Hong Kong Returns to China: Part 1 of 2

Lloyd explains the Hong Kong “democracy” claims very well here…read on.

iLook China

On July 1, 1997, The British returned Hong Kong to Mainland China. How many people around the world know Hong Kong’s history?

To understand, it helps to learn that negotiations to return Hong Kong to China started in 1979, but what happened in 1839 is also important.

Imagine if Russia had invaded the United States in the 19th century and after crushing America’s military, they occupied the area where New York City is located and kept it for 156 years while using it as a trading hub to export cocaine and heroin without restrictions into the United States until every American family has one or more members that were addicted to these horrible drugs. That is what happened to China.

The video is included to learn what happened to Hong Kong and not as an indictment of China.

History dot com reports, “In 1839, Britain invaded China to crush opposition…

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Chinese Universities become competitive

Long term Readers will notice its been quite some time since our last Spaceship China post. The posts here will probably continue to appear at random, and certainly not as regular as they used to. In the meantime, thought you all might enjoy reading about the growth in credibility in Chinese Universities!

In the latest World University ratings, recently published, 11 Chinese universities appear in the top 100. Tsinghua University in Beijing is one of China’s most famous universities. It is now Number 17 in the world rankings.

Tsing Hua university

Tsinghua University ( the name would know by phoneticised as Qing Hua) was established early in the 20th Century. In the aftermath of the Boxer Rebellion and the 8-allied powers invasion of China, western countries agreed to pay China millions of dollars in indemnity for illegal invasion.

The United States was one of the few countries to pay. Amounting to tens of millions of dollars, the repatriation included the establishment of Tsinghua University.

School of Architecture, Tsing Hua university.

Primarily a research University, it also boosts a growing Mandarin language school for foreigners to study Chinese language. It’s also been recognised as a global leader in Engineering and Computer science, named as the world’s best in those disciplines in 2017.

Alumini include a number of China’s highest level politicians – current Prime Minister Xi Jinping, previous PM Hu Jintao and his Premier Zhu Rongji. Graduates also include two nobel prize winners ( physicists Tsung Dao Lee and Yang Chen Ning), co-inventor of the combined contraceptive pill Min Chueh Chang, poet Mu Dan and famous Qing dynasty reformist Liang Qichaoti

Tsinghua University’s ratings have been growing – it was global Number 25 last year. It even has it’s own Facebook page!

The times, they are a-changing!


Do women still hold up half the sky?

Post-revolution,  the very first law promulgated by the new communist regime under Mao Zedong in China was the Marriage Law of the PRC, abolishing the feudal system of  arranged and coerced marriages.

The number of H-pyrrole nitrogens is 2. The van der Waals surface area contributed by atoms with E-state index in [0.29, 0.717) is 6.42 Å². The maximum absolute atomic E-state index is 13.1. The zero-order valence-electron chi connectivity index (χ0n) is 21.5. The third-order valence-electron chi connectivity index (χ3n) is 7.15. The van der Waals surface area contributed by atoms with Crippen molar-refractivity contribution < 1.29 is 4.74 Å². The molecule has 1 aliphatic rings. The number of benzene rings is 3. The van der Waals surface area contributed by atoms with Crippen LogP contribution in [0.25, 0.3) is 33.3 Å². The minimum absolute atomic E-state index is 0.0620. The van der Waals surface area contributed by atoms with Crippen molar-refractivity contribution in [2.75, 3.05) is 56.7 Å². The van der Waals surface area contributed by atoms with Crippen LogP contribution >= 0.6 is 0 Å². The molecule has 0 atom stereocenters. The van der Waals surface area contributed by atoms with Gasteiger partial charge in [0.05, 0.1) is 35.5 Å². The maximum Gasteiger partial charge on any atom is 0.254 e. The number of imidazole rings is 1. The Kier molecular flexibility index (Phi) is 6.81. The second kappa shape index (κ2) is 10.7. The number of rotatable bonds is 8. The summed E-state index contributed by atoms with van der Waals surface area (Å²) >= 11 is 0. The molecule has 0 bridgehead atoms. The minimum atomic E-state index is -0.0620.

Mao Zedong proclaimed that  men and women are equal  and famously said “women hold up half the sky”.

A lot has changed since the heady post-revolution days. The cultural revolution, for one, which affected the lives of nearly everyone alive in China at the time.

With the growth of the market economy, what are the opportunities for women? Whilst Jack Ma, founder of Alibaba, often attributes the success of his company to the number of women he employs, the truth is somewhat different.

Advertisements targeted at employing men in tech companies use women as the bait to attract men. From benign ads showing women listing the attributes they like in men (“must be a techie”) to extremely misogynist advertisments which are not simply ‘borderline’ sexual harrassment – some of these ads are blatantly and deliberating identifying women working in tech companies, not as the intelligent, hard-working and brilliant IT specialists that they are, but valuable only as someone being available for sex. Such ads would be cause for legal action in many countries in the world.

In fact, more than 55 % of Chinese tech start-ups are driven by women. Jean -Liu is one of those women. After gaining a Bachelor of Computer Science at  Bejing University, she worked for Goldman Sachs for a decade and then joined Didi, a Uber-like company she made global and is now one of the world’s most successful start-ups, thanks to Liu.

Ellen Pao was an enormously talented IT specialist – a degree in engineering, a degree in law, experience with high-level start-ups – the list goes on – working fora silicon valley company. She sued the company for sexist practices, sexual harassment and discrimination, and lost, at great personal expense. After leaving the company she started her own company to promote diversity in IT and has written a book. about her experiences. Now women and minorities in IT suing for discrimination as become known as “the Pao effect”.

Ellen Pao, photo courtesy of https://www.usatoday.com/story/tech/news/2017/09/19/ellen-pao-asian-women-tech-glass-ceiling-bamboo-ceiling/665822001/


If women hold up half the sky, and are so talented in the IT field, why then, do advertisements like the ones seen in the following video-blog by commentator and novelist Lijia Zhang still exist?











Dragon Raises its head